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America’s First Famous Woman Photographer

written by: John Wade

In the early days of photography its pursuit was considered a male preserve. Ladies of the late 19th century, it was chauvinistically suggested, didn’t need to worry their pretty little heads about the complications of using a camera. As for those nasty, smelly chemicals—well, it was all best left to the men folk. Frances Benjamin Johnston was probably the first American woman to seriously challenge that idea. Johnston was born in West Virginia in 1864 and had two good starts to her career. Her father, Anderson Doniphan Johnston, was a clerk at the US Treasury. Her mother, Frances Antoinette Benjamin, Read more »

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The Man Who Built the World’s Biggest Camera

written by: John Wade

The year was 1899. The Chicago and Alton Railway Company had built what they called “the handsomest train in the world.” Now they wanted a picture of it. They called in Chicago photographer George R. Lawrence, and he suggested that he would shoot the largest picture in the world—and to accomplish this, he would build the world’s biggest camera. It was a bold statement, but Lawrence ran a studio whose slogan was “The Hitherto Impossible in Photography Is Our Specialty.” If anyone could do it, he could. In 1888, at the age of 20, Lawrence already had a reputation as Read more »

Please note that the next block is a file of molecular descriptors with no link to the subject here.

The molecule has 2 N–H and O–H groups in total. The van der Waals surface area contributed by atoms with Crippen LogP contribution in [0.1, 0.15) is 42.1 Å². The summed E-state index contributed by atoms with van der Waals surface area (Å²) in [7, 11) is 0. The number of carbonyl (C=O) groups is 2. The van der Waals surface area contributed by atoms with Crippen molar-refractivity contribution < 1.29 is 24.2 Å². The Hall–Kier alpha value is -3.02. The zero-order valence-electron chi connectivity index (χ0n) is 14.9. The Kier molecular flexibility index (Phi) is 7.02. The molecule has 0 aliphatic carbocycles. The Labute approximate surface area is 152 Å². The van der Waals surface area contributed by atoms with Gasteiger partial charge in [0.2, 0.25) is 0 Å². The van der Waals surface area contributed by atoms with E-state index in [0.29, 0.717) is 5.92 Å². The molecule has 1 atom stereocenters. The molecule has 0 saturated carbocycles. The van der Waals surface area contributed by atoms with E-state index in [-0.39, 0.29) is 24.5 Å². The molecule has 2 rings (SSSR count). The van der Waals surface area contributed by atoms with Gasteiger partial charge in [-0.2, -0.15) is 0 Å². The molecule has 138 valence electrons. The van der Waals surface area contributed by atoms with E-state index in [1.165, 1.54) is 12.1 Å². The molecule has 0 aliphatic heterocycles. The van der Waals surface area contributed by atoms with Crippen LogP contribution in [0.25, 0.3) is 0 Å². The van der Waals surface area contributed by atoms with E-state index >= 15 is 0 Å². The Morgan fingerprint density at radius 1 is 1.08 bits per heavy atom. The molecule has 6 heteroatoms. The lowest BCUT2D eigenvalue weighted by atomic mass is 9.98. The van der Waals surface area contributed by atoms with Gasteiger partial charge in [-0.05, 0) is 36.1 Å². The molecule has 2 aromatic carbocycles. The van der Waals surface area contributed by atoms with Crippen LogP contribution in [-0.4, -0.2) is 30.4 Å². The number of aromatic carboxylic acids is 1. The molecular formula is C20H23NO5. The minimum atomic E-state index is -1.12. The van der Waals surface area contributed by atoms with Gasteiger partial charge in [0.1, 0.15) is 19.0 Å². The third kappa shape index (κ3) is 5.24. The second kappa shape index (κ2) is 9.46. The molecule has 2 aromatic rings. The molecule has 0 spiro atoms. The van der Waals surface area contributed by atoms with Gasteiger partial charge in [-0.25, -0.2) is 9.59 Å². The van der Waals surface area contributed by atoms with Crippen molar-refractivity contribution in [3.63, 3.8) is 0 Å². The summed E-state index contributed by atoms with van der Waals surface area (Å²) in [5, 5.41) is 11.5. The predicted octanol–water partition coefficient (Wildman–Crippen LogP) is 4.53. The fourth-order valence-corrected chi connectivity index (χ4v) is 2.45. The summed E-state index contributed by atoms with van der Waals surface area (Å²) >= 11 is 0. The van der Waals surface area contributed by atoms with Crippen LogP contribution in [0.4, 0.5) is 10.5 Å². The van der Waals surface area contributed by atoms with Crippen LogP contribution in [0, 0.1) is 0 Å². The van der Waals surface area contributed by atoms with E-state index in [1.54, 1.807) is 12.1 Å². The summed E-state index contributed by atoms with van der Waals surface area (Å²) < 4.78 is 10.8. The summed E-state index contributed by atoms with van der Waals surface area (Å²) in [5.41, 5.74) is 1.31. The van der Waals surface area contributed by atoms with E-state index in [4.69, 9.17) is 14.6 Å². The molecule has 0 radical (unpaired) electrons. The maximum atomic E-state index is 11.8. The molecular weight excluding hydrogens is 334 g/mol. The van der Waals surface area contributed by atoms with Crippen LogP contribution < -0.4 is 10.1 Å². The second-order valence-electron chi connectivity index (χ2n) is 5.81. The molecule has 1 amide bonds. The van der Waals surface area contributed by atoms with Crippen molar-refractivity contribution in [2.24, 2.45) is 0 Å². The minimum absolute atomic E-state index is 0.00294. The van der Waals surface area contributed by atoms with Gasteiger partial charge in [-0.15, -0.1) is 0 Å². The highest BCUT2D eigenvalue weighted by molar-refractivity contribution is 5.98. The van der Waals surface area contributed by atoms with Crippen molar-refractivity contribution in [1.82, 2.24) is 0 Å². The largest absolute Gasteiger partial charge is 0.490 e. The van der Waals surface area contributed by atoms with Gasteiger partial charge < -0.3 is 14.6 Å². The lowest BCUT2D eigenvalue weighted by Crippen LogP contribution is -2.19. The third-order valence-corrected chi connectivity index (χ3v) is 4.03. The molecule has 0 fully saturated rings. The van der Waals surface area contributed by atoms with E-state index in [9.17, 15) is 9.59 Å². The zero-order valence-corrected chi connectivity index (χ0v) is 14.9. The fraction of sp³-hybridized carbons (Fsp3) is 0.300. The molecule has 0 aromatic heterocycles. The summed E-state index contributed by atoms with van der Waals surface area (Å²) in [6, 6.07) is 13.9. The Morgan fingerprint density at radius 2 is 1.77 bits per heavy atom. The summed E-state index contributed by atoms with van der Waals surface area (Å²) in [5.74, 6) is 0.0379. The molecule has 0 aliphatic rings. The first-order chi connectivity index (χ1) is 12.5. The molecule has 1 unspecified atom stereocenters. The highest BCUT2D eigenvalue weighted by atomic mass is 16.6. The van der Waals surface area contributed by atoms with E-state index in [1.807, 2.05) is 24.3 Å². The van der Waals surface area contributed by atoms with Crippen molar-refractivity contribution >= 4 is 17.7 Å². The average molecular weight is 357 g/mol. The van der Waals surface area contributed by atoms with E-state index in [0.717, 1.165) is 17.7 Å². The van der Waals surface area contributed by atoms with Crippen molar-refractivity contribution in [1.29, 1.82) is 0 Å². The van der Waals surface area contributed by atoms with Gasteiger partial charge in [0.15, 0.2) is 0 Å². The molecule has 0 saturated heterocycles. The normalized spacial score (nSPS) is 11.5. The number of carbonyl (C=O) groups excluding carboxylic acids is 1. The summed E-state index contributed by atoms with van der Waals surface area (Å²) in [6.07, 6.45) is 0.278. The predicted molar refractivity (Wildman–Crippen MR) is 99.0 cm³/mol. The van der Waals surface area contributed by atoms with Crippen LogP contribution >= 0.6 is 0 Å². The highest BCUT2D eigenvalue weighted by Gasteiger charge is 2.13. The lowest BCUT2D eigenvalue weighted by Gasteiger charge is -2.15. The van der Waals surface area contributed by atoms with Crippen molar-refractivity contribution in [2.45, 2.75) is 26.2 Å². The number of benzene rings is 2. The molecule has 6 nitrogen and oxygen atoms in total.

Daguerrotype, Unidentified, 1840's.

Introduction to Identifying 19th Century Images

written by: Maureen Taylor

Tucked away in family collections, archives and museums are stunning examples of nineteenth century photographic talent. A customer in a photo studio in 1860 could choose from a wide variety of photographic methods—a shiny metal daguerreotype, a glass ambrotype, a varnished tintype or a paper print.  For the contemporary viewer, each of these techniques has distinctive qualities that make them readily identifiable. Daguerreotypes While there were individuals experimenting with the daguerreotype process in 1839, the first daguerreotypes appeared in America in 1840 in the hands of Francois Gouraud a contemporary of the inventor, Louis Daguerre. Gouraud traveled throughout the United Read more »

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The Camera that Changed the Face of Photography

written by: John Wade

In its early days, photography was a complicated business, a pursuit taken up only by professionals or extremely enthusiastic and knowledgeable amateurs. In 1888, along came a camera that changed all that. It had no complicated controls and instead of taking pictures on individual glass plates, as had previously been the case, it used a roll of film. Until then the word ‘snapshot’ referred to a gunshot fired quickly without seriously aiming at a fast-moving target. But now the word took on a new meaning. Snapshot photography for the masses arrived with a camera aimed at (and bought by) people Read more »